A lawsuit against Wells Fargo over the use of its own investment products in the company’s $40 billion 401(k) plan this week cleared a major hurdle.
On Wednesday a federal judge denied a motion to dismiss the case, finding that the plaintiffs’ “allegations are far more than general assertions, and that accepted as true, show that [the] defendants engaged in prohibited transactions.”
The development likely gives the plaintiffs more leverage for a settlement, as the class-action case has moved one step closer to a trial.
A group of plaintiffs filed their complaint over a year ago, alleging that Wells Fargo and Galliard Capital Management violated the Employee Retirement Income Security Act in connection with in-house collective investment trusts used within the plan, including the bank’s target-date products. The CITs were costlier and had poor performance relative to other options, according to the complaint.
Wells Fargo moved about $5 billion in assets into its target-date CIT series built in 2016, from the plan’s prior target-date option. That allegedly resulted in $100 million in “losses,” or underperformance compared to certain third-party products, the plaintiffs contended.
“Judge [Donovan] Frank seems to get and care about the fact that there are a lot of employees who are in this 401(k). The plan is one of the largest in the country,” said plaintiffs’ attorney Michelle Yau, partner at Cohen Milstein Sellers & Toll. “He really got that these are real people who are relying on their 401(k) accounts to provide for them in retirement.”
The defendants argued for dismissal based on the plaintiff not making plausible allegations for self-dealing, as “there was no gain to be had from seeding the TD Collective Trusts or Causeway Fund because those investments were designed exclusively for the plan,” court records state. Further, fees paid to Wells Fargo affiliates in connection with the CITs were paid by the bank, not participants, the company argued. Additionally, the products were based on performance history of older products and the new ones outperformed benchmarks “at various points, and modest periods of underperformance cannot support an inference of imprudence,” court records stated.
Wells Fargo was previously sued over the prior target-date mutual fund series within its plan, although that case was dismissed in 2017. The lead plaintiff in the current case is represented by the same firm that brought the earlier suit, Cohen Milstein.
Wells Fargo declined to comment on the case.
The case is in U.S. District Court in the District of Minnesota, having been moved from the Northern District of California.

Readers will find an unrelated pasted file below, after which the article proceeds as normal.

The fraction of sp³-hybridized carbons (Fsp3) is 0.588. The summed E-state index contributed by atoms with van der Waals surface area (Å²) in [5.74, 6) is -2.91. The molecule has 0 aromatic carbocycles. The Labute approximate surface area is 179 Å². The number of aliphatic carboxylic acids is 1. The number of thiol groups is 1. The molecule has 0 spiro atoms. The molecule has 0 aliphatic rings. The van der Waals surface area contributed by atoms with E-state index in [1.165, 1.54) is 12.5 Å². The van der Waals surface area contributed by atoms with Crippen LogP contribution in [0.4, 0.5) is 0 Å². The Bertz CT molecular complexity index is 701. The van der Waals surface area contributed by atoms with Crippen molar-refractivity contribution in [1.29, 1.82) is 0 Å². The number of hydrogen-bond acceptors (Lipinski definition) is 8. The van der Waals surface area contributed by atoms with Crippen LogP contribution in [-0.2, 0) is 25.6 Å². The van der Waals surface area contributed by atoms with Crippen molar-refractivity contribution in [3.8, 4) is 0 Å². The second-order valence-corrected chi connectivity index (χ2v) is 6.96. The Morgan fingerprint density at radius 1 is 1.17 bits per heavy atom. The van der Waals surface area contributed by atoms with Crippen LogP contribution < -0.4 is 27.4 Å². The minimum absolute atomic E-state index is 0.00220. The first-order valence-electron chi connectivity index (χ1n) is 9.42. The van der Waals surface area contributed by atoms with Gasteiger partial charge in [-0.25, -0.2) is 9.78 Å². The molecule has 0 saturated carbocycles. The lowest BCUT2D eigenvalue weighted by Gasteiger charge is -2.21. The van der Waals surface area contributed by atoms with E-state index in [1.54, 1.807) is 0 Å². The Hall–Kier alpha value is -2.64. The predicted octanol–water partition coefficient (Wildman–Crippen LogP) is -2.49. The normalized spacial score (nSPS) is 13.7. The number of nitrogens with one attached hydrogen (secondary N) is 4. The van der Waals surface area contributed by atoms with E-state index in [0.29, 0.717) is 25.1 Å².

Michigan-based Bronson Healthcare was sued May 6 over allegedly excessive record-keeping and investment-management fees within its defined-contribution plan.
Between 2015 and 2019, participants in the plan paid an average of $81 annually for plan administration, which was more than double what a reasonable rate would be, the plaintiffs stated in the complaint filed in U.S. District Court in the Western District of Michigan Southern Division.
The law firms representing the proposed class – Walcheske & Luzi and the Haney Law Firm – cite allegedly excessive costs for Fidelity’s plan services and actively managed Freedom target-date series, although Fidelity is not a party in the case.
A better alternative to the actively managed series would have been Fidelity’s index version of the product, which has considerably lower fees, according to the complaint. The plaintiffs also pointed to Fidelity mutual funds that would have been more reasonable alternatives to other investment options on the plan menu that were provided by other investment firms.
“The two fund families have nearly identical names and share a management team,” the complaint read. “The active suite is dramatically more expensive than the index suite, and riskier in both its underlying holdings and its asset allocation strategy.”
Use of the active series “constitutes a glaring breach of their fiduciary duties,” the plaintiffs stated.
At the end of 2019, 62% of the $737.5 million in the plan’s assets were invested in the actively managed series, according to the complaint. The plan included more than 11,000 participants at that time.
Allowing the allegedly high costs was a breach of both the duties of loyalty and prudence under ERISA, the plaintiffs wrote.
Bronson Healthcare did not respond to a request for comment.
The company allegedly mixed the plan’s assets with those in its general account and invested solely in certificates of deposit, particularly with foreign banks. The plan, which has 54 participants, represented about $6.4 million as of 2018, according to the most recent filing with the Department of Labor.
Based on filings made in 2013, which were the most recent when the suit was filed, the plan’s investment returns for the reporting year were 0.77%, compared with average returns for similarly sized 401(k)s of more than 10% that year, according to the 2019 complaint.
The terms of the settlement were not disclosed in the notice filed with the court.
Law firms Solouki Savoy and McKay Law represent the plaintiffs.